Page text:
Impact and Relevance

As such work does not exist internationally, while the topic is virtually unknown to the Romanian readership, which has been losing interest in the Byzantine history and spirituality, such team research work, analyzing the last theological-philosophical controversies in Palaiologan Byzantium in a unitary manner, from an Eastern perspective, is absolutely necessary. Raising the interest of Romanian academic circles in the Byzantine culture as a whole, not necessarily related to Romanian history, and in the philosophical issues with theological reverberations, is highly useful. The Romanian Byzantinology school is still indebted to the issues of Byzantine history relating to the mediaeval history of the Romanian Principalities. The "national" perspective of such approach risks resulting in the loss of interest in Byzantium's history proper, and turning this world into a mere "archaeological site" for Romanian history, thus narrowing the horizons of knowledge in a country having a rich tradition of Byzantine Studies.

The present work will likely determine many Byzantinologists to consider the joint production of a new history of Byzantine philosophy, which might complement, correct and re-investigate this topic first addressed by Basile Tatakis, La philosophie byzantine,Paris, 1949.

The paper will reveal all aspects of the Byzantine cultural-intellectual life involved in the times' controversies, and will stir the interest in a comparative study of the methods employed by these polemics and those of the European Latin cultural envieonment, involved in similar controversies. Obviously, there is a Plato Byzantinus, determining the advent of the 15th-century Plato Latinus, that far the philosophus absconditus of Thomas Aquinas, just as the Byzantines' Aristotle determined the emergence of a new Latin Aristotle, freed from the shortcomings of the Arabian one.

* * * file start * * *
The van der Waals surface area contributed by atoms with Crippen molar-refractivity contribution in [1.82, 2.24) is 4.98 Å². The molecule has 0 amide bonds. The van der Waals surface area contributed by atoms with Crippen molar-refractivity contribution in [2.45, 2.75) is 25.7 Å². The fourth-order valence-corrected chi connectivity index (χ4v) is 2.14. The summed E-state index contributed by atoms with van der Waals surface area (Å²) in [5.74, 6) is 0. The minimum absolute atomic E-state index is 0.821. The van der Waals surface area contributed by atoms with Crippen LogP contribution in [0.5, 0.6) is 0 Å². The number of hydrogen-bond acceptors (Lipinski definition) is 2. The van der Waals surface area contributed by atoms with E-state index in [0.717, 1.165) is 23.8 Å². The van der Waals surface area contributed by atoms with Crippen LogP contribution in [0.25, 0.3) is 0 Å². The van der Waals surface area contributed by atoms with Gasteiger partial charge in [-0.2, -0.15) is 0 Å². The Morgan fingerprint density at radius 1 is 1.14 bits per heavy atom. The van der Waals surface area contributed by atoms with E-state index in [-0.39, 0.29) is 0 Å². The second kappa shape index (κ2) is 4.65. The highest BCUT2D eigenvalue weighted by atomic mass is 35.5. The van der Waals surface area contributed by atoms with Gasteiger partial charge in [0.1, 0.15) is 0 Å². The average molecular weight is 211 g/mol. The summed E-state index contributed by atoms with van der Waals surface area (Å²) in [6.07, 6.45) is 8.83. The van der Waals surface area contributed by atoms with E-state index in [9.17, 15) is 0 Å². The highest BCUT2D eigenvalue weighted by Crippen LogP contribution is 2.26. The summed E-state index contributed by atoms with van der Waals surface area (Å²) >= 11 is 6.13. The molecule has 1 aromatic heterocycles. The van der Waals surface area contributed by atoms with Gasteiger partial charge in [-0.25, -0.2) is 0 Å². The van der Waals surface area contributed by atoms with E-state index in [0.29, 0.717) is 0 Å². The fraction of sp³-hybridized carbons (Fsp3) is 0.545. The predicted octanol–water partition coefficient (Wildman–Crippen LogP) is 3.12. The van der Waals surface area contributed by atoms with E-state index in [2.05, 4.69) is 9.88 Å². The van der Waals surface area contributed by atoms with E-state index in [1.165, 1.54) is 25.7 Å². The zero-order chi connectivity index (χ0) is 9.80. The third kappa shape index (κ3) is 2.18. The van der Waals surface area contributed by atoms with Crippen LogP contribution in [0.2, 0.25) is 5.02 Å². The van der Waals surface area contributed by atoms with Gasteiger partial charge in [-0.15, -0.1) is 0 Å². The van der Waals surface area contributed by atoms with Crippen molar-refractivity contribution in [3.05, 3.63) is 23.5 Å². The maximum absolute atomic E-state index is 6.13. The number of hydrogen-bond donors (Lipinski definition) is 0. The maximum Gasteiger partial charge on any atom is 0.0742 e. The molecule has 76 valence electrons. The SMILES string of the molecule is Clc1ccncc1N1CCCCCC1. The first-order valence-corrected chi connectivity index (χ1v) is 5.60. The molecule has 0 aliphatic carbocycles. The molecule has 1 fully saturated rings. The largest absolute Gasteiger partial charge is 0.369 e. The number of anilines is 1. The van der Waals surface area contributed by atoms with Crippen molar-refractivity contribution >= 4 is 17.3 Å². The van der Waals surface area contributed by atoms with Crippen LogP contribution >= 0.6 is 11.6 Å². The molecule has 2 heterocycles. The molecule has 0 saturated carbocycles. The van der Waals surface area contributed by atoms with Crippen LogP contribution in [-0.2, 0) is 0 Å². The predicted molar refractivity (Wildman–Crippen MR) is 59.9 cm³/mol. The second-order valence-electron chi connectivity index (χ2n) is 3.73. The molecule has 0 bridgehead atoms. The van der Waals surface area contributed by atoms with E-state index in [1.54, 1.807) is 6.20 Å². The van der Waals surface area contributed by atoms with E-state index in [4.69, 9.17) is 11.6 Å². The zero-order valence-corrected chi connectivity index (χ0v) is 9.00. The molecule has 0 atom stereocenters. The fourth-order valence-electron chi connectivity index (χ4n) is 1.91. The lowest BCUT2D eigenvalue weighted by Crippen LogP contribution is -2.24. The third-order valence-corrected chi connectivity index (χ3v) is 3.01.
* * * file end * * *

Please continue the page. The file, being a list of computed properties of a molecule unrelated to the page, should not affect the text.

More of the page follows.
An equally useful study would be that of the Islam's reception in the two worlds. Is there still today a "Byzantine" view on the Islam in the eastern area, which is predominantly Orthodox, versus a "Latin" one in the west, predominantly Catholic and Protestant? Certainly, the question is to what extent the Byzantine arguments of the polemic against the Islam are still valid and appropriate.

Last but not least, the hesychast controversy, which stirred the interest of many eastern and western scholars, is still highly relevant in the ecumenical context of the closeness of the two sister Churches, the Orthodox and the Roman-Catholic ones. The polemic against the Latins, or rather the Latins' theology, corroborating the hesychast controversy of the Palaiologan period, as many of their issued interrelate, might provide today the key to new meanings of old theological interpretations. Presenting and analyzing the arguments of Byzantine polemicists of the respective times may create the background for diachronic investigations into the evolution of the controvesy between the eastern and western theology in the post-Byzantine period, because today some circles resume these arguments, not necessarily anachronistic or alien to the current European context, but rather still valid and useful in a modern perspective.